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Report: NBA near deal to allow local streaming of home team

Oct 21, 2013, 2:54 PM EDT

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If you live in San Francisco and want to watch Stephen Curry and company rain down threes, you couldn’t just stream it to your laptop or phone. You could get out of market streams — buy league pass broadband and you could stream the Knicks — but not the team in your market.

That is about to change.

The Sports Business Journal is reporting that the NBA is near a deal to allow live streaming of games in market.

The league is finalizing TV Everywhere deals with Fox Sports Media Group and NBC Sports Group, the country’s two biggest owners of regional sports networks. Other RSNs, such as Root Sports, MSG, Time Warner Cable Sports, and Altitude Sports and Entertainment, are expected to offer live in-market streaming later this season….

Now, the financial viability of live local streams will be tested, starting soon after the NBA opens its season later this month. The deals will allow people who subscribe to a distributor that carries Fox Sports Net or Comcast SportsNet to log in and watch their local teams’ games via broadband or mobile.

Just to be on the up-and-up, this is an NBCSports.com blog and is part of the same NBC Sports Group as is being discussed here.

The NBA is the only major sports league doing this — the MLB and NHL do not allow streaming in market, and the NFL doesn’t much like your streams period.

To make this happen, the NBA backed off asking the regional sports networks for extra cash per game to be allowed to stream it. The NBA also backed off wanting those streams on team sites — the local networks still wanted to control where you watched. Teams can promote and link to the stream.

Live streams can be a revenue stream, but not necessarily as lucrative a one as television broadcasts, where you have to pay for the channel and they can sell ads into it. We’ll see how this works financially. You are going to have to subscribe to your local cable provider, or AT&T/Verizon, etc. (as happens with other streaming services) but if you have one of those you can watch the game on your favorite device.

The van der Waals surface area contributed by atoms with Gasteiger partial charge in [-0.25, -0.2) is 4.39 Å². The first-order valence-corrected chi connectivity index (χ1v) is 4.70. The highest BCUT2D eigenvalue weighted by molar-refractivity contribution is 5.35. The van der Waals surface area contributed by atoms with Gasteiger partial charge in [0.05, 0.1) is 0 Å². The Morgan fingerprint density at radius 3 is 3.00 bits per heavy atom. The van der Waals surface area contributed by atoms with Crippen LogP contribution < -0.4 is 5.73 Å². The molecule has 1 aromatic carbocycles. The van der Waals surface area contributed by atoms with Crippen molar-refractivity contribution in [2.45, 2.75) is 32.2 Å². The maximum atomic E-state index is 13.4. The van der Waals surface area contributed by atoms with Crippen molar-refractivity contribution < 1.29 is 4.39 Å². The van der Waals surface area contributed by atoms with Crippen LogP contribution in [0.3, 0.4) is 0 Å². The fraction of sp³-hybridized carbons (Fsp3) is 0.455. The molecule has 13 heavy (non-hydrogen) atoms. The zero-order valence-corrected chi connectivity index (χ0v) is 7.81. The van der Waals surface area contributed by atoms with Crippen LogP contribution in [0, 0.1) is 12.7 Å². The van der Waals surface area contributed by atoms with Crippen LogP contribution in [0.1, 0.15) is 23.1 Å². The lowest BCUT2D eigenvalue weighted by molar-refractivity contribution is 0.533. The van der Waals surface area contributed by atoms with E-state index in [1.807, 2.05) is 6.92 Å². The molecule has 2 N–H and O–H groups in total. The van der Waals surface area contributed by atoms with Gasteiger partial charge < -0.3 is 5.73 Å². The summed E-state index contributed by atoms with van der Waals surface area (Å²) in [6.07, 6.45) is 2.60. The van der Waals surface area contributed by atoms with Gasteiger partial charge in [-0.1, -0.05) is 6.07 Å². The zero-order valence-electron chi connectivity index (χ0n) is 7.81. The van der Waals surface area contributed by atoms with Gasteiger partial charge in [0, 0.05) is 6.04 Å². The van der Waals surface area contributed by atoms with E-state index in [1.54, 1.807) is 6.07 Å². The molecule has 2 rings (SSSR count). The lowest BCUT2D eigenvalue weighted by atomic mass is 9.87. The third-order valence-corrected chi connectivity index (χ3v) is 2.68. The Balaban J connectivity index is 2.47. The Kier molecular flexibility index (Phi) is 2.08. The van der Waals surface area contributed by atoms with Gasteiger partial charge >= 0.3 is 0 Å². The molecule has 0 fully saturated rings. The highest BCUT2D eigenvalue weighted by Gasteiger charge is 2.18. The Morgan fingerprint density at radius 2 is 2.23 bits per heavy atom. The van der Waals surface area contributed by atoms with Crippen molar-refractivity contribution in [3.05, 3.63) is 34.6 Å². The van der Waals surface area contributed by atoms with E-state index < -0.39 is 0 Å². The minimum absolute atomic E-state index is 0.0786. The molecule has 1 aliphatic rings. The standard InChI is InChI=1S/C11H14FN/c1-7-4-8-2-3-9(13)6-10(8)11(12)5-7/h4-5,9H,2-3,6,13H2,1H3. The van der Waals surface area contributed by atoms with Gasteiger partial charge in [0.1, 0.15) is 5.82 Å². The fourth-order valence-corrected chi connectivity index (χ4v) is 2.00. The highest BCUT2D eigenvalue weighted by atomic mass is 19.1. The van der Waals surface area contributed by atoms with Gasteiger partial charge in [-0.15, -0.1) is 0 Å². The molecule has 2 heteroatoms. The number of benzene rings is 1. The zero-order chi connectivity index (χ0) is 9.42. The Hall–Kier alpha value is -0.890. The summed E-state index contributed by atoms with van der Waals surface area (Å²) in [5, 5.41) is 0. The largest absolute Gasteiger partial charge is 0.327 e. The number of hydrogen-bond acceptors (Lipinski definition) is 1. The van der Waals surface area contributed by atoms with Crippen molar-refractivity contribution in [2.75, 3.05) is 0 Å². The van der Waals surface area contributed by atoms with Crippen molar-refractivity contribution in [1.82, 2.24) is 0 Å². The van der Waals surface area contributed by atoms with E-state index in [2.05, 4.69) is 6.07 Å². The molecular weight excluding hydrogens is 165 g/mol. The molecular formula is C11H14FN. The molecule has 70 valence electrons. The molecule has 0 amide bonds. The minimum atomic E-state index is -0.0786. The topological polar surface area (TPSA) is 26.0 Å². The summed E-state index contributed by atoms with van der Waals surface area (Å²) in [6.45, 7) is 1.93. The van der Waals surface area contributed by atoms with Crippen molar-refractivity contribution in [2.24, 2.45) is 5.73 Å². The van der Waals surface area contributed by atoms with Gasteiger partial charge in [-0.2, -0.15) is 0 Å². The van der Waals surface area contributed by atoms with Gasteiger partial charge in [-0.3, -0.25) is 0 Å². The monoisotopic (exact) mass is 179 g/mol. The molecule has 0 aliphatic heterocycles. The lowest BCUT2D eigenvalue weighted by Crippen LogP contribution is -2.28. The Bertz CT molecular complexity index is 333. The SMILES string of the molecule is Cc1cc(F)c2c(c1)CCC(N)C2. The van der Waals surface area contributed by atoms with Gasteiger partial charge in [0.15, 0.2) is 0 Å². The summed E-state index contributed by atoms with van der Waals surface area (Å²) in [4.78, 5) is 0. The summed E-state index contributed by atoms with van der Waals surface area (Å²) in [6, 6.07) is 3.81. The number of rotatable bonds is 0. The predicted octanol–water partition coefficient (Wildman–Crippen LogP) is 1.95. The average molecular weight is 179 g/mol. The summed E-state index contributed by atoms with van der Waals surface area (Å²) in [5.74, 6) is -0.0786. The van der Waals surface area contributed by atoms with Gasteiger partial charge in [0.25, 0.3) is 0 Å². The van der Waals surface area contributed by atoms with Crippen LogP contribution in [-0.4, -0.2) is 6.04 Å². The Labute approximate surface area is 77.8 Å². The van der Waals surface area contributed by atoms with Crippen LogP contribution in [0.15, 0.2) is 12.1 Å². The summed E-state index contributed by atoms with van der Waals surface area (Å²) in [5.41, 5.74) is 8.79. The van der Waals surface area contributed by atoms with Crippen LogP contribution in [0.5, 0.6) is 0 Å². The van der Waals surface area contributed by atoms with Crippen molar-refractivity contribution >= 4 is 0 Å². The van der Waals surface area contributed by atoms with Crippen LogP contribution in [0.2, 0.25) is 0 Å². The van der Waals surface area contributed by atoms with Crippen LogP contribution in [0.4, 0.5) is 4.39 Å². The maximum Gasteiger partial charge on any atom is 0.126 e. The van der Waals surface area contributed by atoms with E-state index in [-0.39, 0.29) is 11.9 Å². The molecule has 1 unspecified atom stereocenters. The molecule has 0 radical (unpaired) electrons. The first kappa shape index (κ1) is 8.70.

To me this is smart — the NBA’s younger demographic is less likely to be planted in front of a TV to watch a game. Let them stream it on their phones and you get more people watching the product. That seems smart to me.

  1. jabronikid - Oct 21, 2013 at 3:04 PM

    I don’t live in the US so i don’t experience those blackout issues on my League Pass. I will be very happy for the US citizens if this will address the blackout issues.

  2. eureca323 - Oct 21, 2013 at 3:21 PM

    You were able to do this last in LA for Laker games last season with the Time Warner Sportsnet app and on their web site.

  3. hildezero - Oct 21, 2013 at 3:34 PM

    “The NBA is the only major sports league doing this — the MLB and NHL do not allow streaming in market, and the NFL doesn’t much like your streams period.”

    What about MLS? Why mention NHL when MLS is more popular than NHL?

    • dadawg77 - Oct 21, 2013 at 4:52 PM

      Prove it? One thing NBC just signed deals with both leagues, one pay $200 million yearly and the other league gets $40 million from all TV sources.

    • gl2006 - Oct 21, 2013 at 6:51 PM

      Why mention NHL when MLS is more popular? Maybe because that isn’t true?

  4. johngalt1783 - Oct 21, 2013 at 3:55 PM

    I used to watch streamed games on NBA dot com. I stopped two seasons ago when AT&T U-verse offered NBA TV Access.

    Streaming is great if you are not in front of a TV and want to watch any sport. However, bandwidth problems along with other technical issues make streaming a nice alternative to TV but nothing more if you can’t watch the game on TV.

    While internet access has gotten more reliable it will never be as reliable as TV. So I agree watching any sport via streaming is a nice feature if you don’t have access to the game on TV.

    The other advantages of TV over streaming are the ability to go back and watch a game a year or two afterwards or more which serious fans do especially via NBA TV and/or recording games on TV,

    • antistratfordian - Oct 21, 2013 at 7:25 PM

      “While internet access has gotten more reliable it will never be as reliable as TV”

      Well that’s not going to be true for very long. At some point “television” is also going to come through the internet as cable and dish technologies/models are rendered obsolete.

  5. ProBasketballPundit - Oct 21, 2013 at 7:44 PM

    This is so great. First they add ABC/ESPN/TNT/NBATV games to LP Broadband and now local games? I’m very happy. I don’t have a TV service, I just buy the LP Broadband and watch games that way. Now I can watch Bobcats games!!! Oh… nevermind.

  6. kavika6 - Oct 22, 2013 at 9:42 AM

    I guess there’s no hope for free streaming for those of us that live outside our favorite team’s marketing area, huh? It sucks being a Spurs fan in Utah.

    • spursareold - Oct 22, 2013 at 12:36 PM

      This isn’t really “free” streaming. You have to be a subscriber to cable or SAT TV.

      If you get LP broadband, since you are out of the SA market area, you should get all of the Spurs games. It’s $129 for the season, and they’ll even break it up into 5 payments for you.

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